Merrick Garland’s end-around

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We are sometimes baffled by the American legal system. I know I am. But a surprising amount of it makes sense when viewed from afar, after the rationales are finally made clear to us.

I’m thinking specifically of the first murder trial of former New England Patriots star Aaron Hernandez. Hernandez and two accomplices lured an ostensible friend named Odin Lloyd out one night night and murdered him. The judge in the case, E. Susan Garsh, ruled to disallow a similar earlier case where Hernandez unexpectedly shot and critically wounded another friend. The disallowing made room for Hernandez to mount a defense based on his insistence that he would never shoot a friend.

I was baffled by Judge Garsh’s decision until Hernandez was found guilty and sentenced to life without possibility of parole. It was then that I found an explanation in an article. Hernandez had absolutely no grounds for appeal. They could not claim, for example, that the judge had unfairly prejudiced the jury by allowing testimony of “prior bad acts.”

Successful appeals have been known to be launched on just such pretexts. The Hernandez prosecution was and remained airtight. Judge Garsh, in her wisdom, recognized that the prosecution had sufficient cause to show guilt beyond a reasonable doubt, and she let the evidence speak for itself.

I cannot help but wonder if many of us are baffled by attorney general Merrick Garland for similar reasons. It may be that we don’t yet have the whole picture, and more and more evidence is emerging that this could be the case. Until recently the DOJ has remained tight lipped about any possible investigations of Donald Trump. However, the Washington Post recently announced that Trump is indeed under investigation by the DOJ, and AG Garland recently reaffirmed his earlier avowal that all participants in the January 6 insurrection will be investigated “without fear or favor.”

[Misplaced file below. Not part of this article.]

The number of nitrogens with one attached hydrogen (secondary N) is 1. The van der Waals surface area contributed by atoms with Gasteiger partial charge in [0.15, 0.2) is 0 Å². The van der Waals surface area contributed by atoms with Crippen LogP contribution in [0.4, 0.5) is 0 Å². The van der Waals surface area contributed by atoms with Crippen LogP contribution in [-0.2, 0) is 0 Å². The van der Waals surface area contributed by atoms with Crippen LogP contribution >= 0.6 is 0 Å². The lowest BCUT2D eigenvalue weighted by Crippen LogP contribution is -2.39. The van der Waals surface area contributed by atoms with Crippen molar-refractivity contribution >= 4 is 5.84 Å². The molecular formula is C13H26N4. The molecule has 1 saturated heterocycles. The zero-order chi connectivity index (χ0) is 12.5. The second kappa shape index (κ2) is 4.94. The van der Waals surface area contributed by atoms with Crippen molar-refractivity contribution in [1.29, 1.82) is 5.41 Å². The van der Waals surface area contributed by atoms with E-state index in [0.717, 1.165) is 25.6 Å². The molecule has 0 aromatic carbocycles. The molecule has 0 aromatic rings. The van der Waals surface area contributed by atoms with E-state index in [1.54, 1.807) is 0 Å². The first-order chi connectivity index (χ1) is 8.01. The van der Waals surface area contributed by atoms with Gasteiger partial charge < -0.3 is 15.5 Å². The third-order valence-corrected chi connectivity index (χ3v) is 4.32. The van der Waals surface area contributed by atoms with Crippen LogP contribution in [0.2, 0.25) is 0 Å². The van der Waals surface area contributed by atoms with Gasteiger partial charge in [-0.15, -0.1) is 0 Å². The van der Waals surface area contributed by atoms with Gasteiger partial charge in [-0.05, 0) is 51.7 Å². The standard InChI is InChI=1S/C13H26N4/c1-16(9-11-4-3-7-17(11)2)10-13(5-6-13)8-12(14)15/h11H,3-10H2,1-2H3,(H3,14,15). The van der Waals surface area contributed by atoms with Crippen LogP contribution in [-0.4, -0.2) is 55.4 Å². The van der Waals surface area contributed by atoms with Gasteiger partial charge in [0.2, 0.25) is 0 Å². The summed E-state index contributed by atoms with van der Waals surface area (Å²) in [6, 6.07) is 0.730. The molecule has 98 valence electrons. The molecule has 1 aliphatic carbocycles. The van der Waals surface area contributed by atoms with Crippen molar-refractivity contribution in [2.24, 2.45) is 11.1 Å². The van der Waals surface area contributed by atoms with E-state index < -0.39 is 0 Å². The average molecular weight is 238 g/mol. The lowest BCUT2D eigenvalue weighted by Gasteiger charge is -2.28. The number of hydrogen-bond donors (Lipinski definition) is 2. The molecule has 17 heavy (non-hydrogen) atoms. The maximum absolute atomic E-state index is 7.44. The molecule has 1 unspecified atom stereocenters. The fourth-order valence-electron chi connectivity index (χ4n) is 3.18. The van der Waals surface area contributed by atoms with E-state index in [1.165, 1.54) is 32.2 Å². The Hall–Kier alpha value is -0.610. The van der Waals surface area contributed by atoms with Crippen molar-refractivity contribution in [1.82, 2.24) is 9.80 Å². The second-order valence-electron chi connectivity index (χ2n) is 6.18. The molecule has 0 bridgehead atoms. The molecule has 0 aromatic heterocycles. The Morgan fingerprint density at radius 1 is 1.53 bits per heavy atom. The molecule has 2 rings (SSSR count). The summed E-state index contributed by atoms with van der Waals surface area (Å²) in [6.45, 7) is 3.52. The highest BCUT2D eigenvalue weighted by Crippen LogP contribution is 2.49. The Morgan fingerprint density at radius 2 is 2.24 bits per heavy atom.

If, on the other hand, Garland’s DOJ had gone after Donald Trump from the very beginning, loudly and publicly with the zeal many of us expected of them, it could have been said that their overtly zealous pursuit was guided more by politics than jurisprudence. That would have fuelled the Republican narrative that all such investigations were and are “witch hunts” far more than they already are. And they might have even had a point.

For example, I seem to recall Nancy Pelosi receiving a lot of heat from Democrats for not impeaching Donald Trump immediately upon picking up the Speaker’s gavel. Indeed at the time she said, “Impeachment is not on the table.” She wanted to give Trump a chance. The criticism she endured evaporated when articles of impeachment were finally drafted for cause, when Trump attempted to bribe or blackmail the president of Ukraine for a corrupt purpose. Nancy Pelosi’s critics may still be legion, but not because she was insufficiently hasty in impeaching Donald Trump.

   

Justice comes best when it is measured and controlled, without passion or prejudice, and not as the result of the whim of mobs with little or no impulse control. It is the final best evidence of our own commitment to the Constitution — specifically in this case the Fourth and Sixth Amendments — that we believe due process should be meted out even for our bitterest enemies in equal measure, as much for them as for ourselves. And, as ever, ladies and gentlemen, brothers and sisters, comrades and friends, stay safe.

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